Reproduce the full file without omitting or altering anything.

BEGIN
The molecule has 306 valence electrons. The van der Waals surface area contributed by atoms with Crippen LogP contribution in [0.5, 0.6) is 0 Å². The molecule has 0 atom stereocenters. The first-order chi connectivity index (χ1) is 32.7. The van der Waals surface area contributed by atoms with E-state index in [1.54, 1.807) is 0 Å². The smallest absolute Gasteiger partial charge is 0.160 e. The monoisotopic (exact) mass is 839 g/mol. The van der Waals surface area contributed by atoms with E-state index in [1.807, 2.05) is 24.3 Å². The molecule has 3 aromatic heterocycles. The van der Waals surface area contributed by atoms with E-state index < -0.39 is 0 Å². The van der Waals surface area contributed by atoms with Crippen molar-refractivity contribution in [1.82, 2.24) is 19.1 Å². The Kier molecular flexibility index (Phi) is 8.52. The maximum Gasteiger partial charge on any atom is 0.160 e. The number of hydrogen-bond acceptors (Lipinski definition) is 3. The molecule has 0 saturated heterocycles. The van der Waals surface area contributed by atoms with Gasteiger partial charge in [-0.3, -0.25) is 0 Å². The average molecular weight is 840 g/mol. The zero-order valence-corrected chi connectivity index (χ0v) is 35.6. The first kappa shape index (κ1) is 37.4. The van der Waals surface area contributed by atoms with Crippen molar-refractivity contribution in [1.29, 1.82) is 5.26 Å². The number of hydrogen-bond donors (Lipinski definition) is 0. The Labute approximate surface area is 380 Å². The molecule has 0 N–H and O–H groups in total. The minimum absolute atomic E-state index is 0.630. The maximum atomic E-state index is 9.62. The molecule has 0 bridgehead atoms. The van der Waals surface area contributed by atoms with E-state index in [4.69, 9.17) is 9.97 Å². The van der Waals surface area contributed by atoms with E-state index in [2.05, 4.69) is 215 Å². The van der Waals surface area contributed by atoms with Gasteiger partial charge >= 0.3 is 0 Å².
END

The molecule has 306 valence electrons. The van der Waals surface area contributed by atoms with Crippen LogP contribution in [0.5, 0.6) is 0 Å². The molecule has 0 atom stereocenters. The first-order chi connectivity index (χ1) is 32.7. The van der Waals surface area contributed by atoms with E-state index in [1.54, 1.807) is 0 Å². The smallest absolute Gasteiger partial charge is 0.160 e. The monoisotopic (exact) mass is 839 g/mol. The van der Waals surface area contributed by atoms with E-state index in [1.807, 2.05) is 24.3 Å². The molecule has 3 aromatic heterocycles. The van der Waals surface area contributed by atoms with E-state index < -0.39 is 0 Å². The van der Waals surface area contributed by atoms with Crippen molar-refractivity contribution in [1.82, 2.24) is 19.1 Å². The Kier molecular flexibility index (Phi) is 8.52. The maximum Gasteiger partial charge on any atom is 0.160 e. The number of hydrogen-bond acceptors (Lipinski definition) is 3. The molecule has 0 saturated heterocycles. The van der Waals surface area contributed by atoms with Gasteiger partial charge in [-0.3, -0.25) is 0 Å². The average molecular weight is 840 g/mol. The zero-order valence-corrected chi connectivity index (χ0v) is 35.6. The first kappa shape index (κ1) is 37.4. The van der Waals surface area contributed by atoms with Crippen molar-refractivity contribution in [1.29, 1.82) is 5.26 Å². The number of hydrogen-bond donors (Lipinski definition) is 0. The Labute approximate surface area is 380 Å². The molecule has 0 N–H and O–H groups in total. The minimum absolute atomic E-state index is 0.630. The maximum atomic E-state index is 9.62. The molecule has 0 bridgehead atoms. The van der Waals surface area contributed by atoms with E-state index in [4.69, 9.17) is 9.97 Å². The van der Waals surface area contributed by atoms with E-state index in [2.05, 4.69) is 215 Å². The van der Waals surface area contributed by atoms with Gasteiger partial charge >= 0.3 is 0 Å².